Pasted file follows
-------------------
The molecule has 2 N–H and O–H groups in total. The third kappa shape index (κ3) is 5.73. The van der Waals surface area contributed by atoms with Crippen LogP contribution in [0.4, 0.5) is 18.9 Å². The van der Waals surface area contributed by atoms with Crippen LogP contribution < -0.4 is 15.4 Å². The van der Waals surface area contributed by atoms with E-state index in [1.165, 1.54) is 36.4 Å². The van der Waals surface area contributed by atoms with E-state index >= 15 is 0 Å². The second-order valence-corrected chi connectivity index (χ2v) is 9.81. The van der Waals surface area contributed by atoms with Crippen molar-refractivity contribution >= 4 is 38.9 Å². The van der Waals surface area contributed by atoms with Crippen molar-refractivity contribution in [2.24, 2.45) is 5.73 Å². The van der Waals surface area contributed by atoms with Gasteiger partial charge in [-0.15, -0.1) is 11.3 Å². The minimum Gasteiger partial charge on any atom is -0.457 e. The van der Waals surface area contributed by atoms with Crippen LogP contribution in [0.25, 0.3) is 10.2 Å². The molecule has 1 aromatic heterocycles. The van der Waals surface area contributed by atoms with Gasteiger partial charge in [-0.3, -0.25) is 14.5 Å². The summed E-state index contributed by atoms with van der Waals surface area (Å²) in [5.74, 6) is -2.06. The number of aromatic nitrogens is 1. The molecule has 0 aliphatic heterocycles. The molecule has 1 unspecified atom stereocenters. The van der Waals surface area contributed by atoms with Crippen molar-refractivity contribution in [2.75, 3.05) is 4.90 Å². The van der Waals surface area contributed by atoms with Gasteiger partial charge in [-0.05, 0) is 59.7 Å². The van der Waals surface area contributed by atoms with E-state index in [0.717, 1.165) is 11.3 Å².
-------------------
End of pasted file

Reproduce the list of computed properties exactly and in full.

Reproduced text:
The molecule has 2 N–H and O–H groups in total. The third kappa shape index (κ3) is 5.73. The van der Waals surface area contributed by atoms with Crippen LogP contribution in [0.4, 0.5) is 18.9 Å². The van der Waals surface area contributed by atoms with Crippen LogP contribution < -0.4 is 15.4 Å². The van der Waals surface area contributed by atoms with E-state index in [1.165, 1.54) is 36.4 Å². The van der Waals surface area contributed by atoms with E-state index >= 15 is 0 Å². The second-order valence-corrected chi connectivity index (χ2v) is 9.81. The van der Waals surface area contributed by atoms with Crippen molar-refractivity contribution >= 4 is 38.9 Å². The van der Waals surface area contributed by atoms with Crippen molar-refractivity contribution in [2.24, 2.45) is 5.73 Å². The van der Waals surface area contributed by atoms with Gasteiger partial charge in [-0.15, -0.1) is 11.3 Å². The minimum Gasteiger partial charge on any atom is -0.457 e. The van der Waals surface area contributed by atoms with Crippen LogP contribution in [0.25, 0.3) is 10.2 Å². The molecule has 1 aromatic heterocycles. The van der Waals surface area contributed by atoms with Gasteiger partial charge in [-0.3, -0.25) is 14.5 Å². The summed E-state index contributed by atoms with van der Waals surface area (Å²) in [5.74, 6) is -2.06. The number of aromatic nitrogens is 1. The molecule has 0 aliphatic heterocycles. The molecule has 1 unspecified atom stereocenters. The van der Waals surface area contributed by atoms with Crippen molar-refractivity contribution in [2.75, 3.05) is 4.90 Å². The van der Waals surface area contributed by atoms with Gasteiger partial charge in [-0.05, 0) is 59.7 Å². The van der Waals surface area contributed by atoms with E-state index in [0.717, 1.165) is 11.3 Å².